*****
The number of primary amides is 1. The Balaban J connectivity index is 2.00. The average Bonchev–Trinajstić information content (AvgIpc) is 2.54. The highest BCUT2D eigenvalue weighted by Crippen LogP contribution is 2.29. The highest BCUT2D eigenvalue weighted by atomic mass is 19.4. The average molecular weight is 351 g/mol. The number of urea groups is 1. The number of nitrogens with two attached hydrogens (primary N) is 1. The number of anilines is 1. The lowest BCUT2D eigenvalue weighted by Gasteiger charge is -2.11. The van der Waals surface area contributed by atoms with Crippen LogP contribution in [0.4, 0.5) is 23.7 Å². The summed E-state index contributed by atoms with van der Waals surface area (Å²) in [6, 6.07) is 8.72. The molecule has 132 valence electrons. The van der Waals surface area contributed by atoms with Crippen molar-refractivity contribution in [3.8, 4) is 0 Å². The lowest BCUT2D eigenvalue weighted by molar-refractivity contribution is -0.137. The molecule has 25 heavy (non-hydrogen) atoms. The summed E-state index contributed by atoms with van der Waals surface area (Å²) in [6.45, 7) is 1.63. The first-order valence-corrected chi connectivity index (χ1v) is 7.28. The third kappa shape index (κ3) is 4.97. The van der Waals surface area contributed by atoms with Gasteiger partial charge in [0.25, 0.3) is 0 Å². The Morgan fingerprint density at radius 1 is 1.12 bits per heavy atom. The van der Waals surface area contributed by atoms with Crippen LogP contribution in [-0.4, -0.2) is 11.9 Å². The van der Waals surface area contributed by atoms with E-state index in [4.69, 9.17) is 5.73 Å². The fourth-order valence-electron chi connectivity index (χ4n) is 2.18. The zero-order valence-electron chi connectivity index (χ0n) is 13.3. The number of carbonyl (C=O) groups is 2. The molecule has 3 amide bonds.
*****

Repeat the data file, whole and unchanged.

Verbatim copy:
The number of primary amides is 1. The Balaban J connectivity index is 2.00. The average Bonchev–Trinajstić information content (AvgIpc) is 2.54. The highest BCUT2D eigenvalue weighted by Crippen LogP contribution is 2.29. The highest BCUT2D eigenvalue weighted by atomic mass is 19.4. The average molecular weight is 351 g/mol. The number of urea groups is 1. The number of nitrogens with two attached hydrogens (primary N) is 1. The number of anilines is 1. The lowest BCUT2D eigenvalue weighted by Gasteiger charge is -2.11. The van der Waals surface area contributed by atoms with Crippen LogP contribution in [0.4, 0.5) is 23.7 Å². The summed E-state index contributed by atoms with van der Waals surface area (Å²) in [6, 6.07) is 8.72. The molecule has 132 valence electrons. The van der Waals surface area contributed by atoms with Crippen molar-refractivity contribution in [3.8, 4) is 0 Å². The lowest BCUT2D eigenvalue weighted by molar-refractivity contribution is -0.137. The molecule has 25 heavy (non-hydrogen) atoms. The summed E-state index contributed by atoms with van der Waals surface area (Å²) in [6.45, 7) is 1.63. The first-order valence-corrected chi connectivity index (χ1v) is 7.28. The third kappa shape index (κ3) is 4.97. The van der Waals surface area contributed by atoms with Gasteiger partial charge in [0.25, 0.3) is 0 Å². The Morgan fingerprint density at radius 1 is 1.12 bits per heavy atom. The van der Waals surface area contributed by atoms with Crippen LogP contribution in [-0.4, -0.2) is 11.9 Å². The van der Waals surface area contributed by atoms with E-state index in [4.69, 9.17) is 5.73 Å². The fourth-order valence-electron chi connectivity index (χ4n) is 2.18. The zero-order valence-electron chi connectivity index (χ0n) is 13.3. The number of carbonyl (C=O) groups is 2. The molecule has 3 amide bonds.